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Second child dies at the border as Trump doubles down on calls to build the wall

Felipe Gómez Alonzo was 8 years old.

Gerald Champion Regional Medical Center in Alamogordo, New Mexico, on December 25, 2018, where Customs and Border Protection reported the death of an eight-year-old migrant from Guatemala which occurred shortly after midnight on Christmas morning. CREDIT: PAUL RATJE/AFP/Getty Images
Gerald Champion Regional Medical Center in Alamogordo, New Mexico, on December 25, 2018, where Customs and Border Protection reported the death of an eight-year-old migrant from Guatemala which occurred shortly after midnight on Christmas morning. CREDIT: PAUL RATJE/AFP/Getty Images

A second young child has died after crossing the U.S.-Mexico border and being detained by U.S. Customs and Border Protection (CBP), a dark note that comes in the midst of a government shutdown spurred along by enduring calls from President Donald Trump to build a border wall.

An 8-year-old boy from Guatemala reportedly died late on Christmas Eve at a hospital in New Mexico after crossing the border, the government said in a statement on Tuesday. Identified as Felipe Gómez Alonzo, the child was reportedly apprehended with his father on December 18 several miles from the Paseo Del Norte point of entry into Texas from Mexico.

According to CBP, the pair were then taken to New Mexico on December 23, where Felipe began to show symptoms of illness. He was taken to Gerald Champion Regional Medical Center in Alamogordo, before being released back to CBP. Officials claim his father declined additional medical assistance and the child’s condition ultimately worsened before he grew gravely ill and ultimately died.

His father, identified as 47-year-old Agustin Gomez, reportedly remains in CBP custody. The family is from Nentón in Guatemala and told the Guatemalan counsel in Phoenix, Arizona that they planned to go to Johnson City, Tennessee. Guatemala’s foreign ministry has called for an investigation into Felipe’s death.

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In a statement, CBP Commissioner Kevin K. McAleenan called the event a “tragic loss” and vowed health checks on children under its supervision, with an emphasis on those younger than 10 years old.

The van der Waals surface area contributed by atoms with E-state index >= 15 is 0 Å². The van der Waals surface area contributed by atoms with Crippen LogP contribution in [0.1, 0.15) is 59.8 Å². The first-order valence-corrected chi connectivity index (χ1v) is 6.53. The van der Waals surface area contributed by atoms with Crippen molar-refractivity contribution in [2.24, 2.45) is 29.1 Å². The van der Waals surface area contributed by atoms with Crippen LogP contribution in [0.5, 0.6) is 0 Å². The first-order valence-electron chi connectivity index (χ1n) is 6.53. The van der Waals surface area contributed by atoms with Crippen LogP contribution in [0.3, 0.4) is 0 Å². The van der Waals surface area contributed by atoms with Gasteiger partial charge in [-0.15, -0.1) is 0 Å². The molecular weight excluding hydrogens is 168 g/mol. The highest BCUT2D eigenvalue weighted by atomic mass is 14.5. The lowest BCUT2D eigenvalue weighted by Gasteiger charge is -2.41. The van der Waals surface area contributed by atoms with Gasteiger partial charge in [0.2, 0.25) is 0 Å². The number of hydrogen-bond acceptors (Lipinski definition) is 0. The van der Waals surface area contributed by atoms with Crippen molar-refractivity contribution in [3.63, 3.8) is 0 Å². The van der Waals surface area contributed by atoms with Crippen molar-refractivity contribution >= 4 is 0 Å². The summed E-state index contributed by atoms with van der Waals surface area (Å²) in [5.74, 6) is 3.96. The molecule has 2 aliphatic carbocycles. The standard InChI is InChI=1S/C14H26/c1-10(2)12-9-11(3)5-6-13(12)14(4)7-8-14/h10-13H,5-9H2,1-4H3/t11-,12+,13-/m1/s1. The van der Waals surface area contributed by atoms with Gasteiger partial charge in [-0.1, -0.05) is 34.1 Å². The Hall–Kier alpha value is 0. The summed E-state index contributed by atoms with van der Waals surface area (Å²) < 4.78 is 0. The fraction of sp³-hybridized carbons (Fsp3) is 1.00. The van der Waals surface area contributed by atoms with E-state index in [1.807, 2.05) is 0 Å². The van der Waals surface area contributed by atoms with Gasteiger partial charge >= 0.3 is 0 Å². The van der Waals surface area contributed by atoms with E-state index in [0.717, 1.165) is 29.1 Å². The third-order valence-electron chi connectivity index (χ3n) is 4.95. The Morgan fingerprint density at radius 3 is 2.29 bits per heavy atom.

“On behalf of U.S. Customs and Border Protection, our deepest sympathies go out to the family,” said McAleenan.

Felipe’s death comes only a few weeks after the death of Jakelin Caal Maquin, a 7-year-old from Guatemala. She died shortly after she crossed the border into Texas, a contrast with the second child, who appears to have spent significantly more time in CBP custody.

Xochitl Torres Small, the Democrat who will represent the district that encompasses Alamogordo beginning in January, blasted the child’s death as “inexcusable” and demanded additional medical resources at the border.

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“Instead of immediately acting to keep children and all of us safe along our border, this administration forced a government shutdown over a wall,” Torres Small said in a statement.

Prominent Texas Democrats also weighed in. Rep. Joaquin Castro, who will chair the Congressional Hispanic Caucus in January, blasted the Trump administration over the incident and accused the White House of “putting families and children in great danger.” Castro said also that “many questions remain unanswered” about the incident and indicated that it is unknown whether more children may have died in U.S. custody.

El Paso Rep. Beto O’Rourke, a possible 2020 presidential contender, also acknowledged the death on Twitter.

“We are very saddened to learn of the death of another child in U.S. custody. We must focus on the wellbeing of these children above any other concern,” O’Rourke wrote.

Felipe’s death comes in the midst of a partial government shutdown driven largely by the president’s demands for billions of dollars towards constructing a wall along the U.S.-Mexico border. The shutdown began at midnight last Friday after Senate lawmakers balked at a House bill including $5 billion for the wall. Approximately a quarter of the government is currently impacted by the shutdown, with more than a third of federal workers affected.

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On Tuesday, Trump indicated the shutdown might continue for some time and that he would block any reopening efforts that failed to account for wall funding.

“I can tell you it’s not going to be open until we have a wall, a fence, whatever they’d like to call it. I’ll call it whatever they want. But it’s all the same thing. It’s a barrier from people pouring into our country,” the president told reporters.

The White House has not offered a comment on Felipe’s death in U.S. custody. After the death of Jakelin, Department of Homeland Security Secretary Kirstjen Nielsen called the event “very sad” but emphasized that her family “chose to cross illegally.”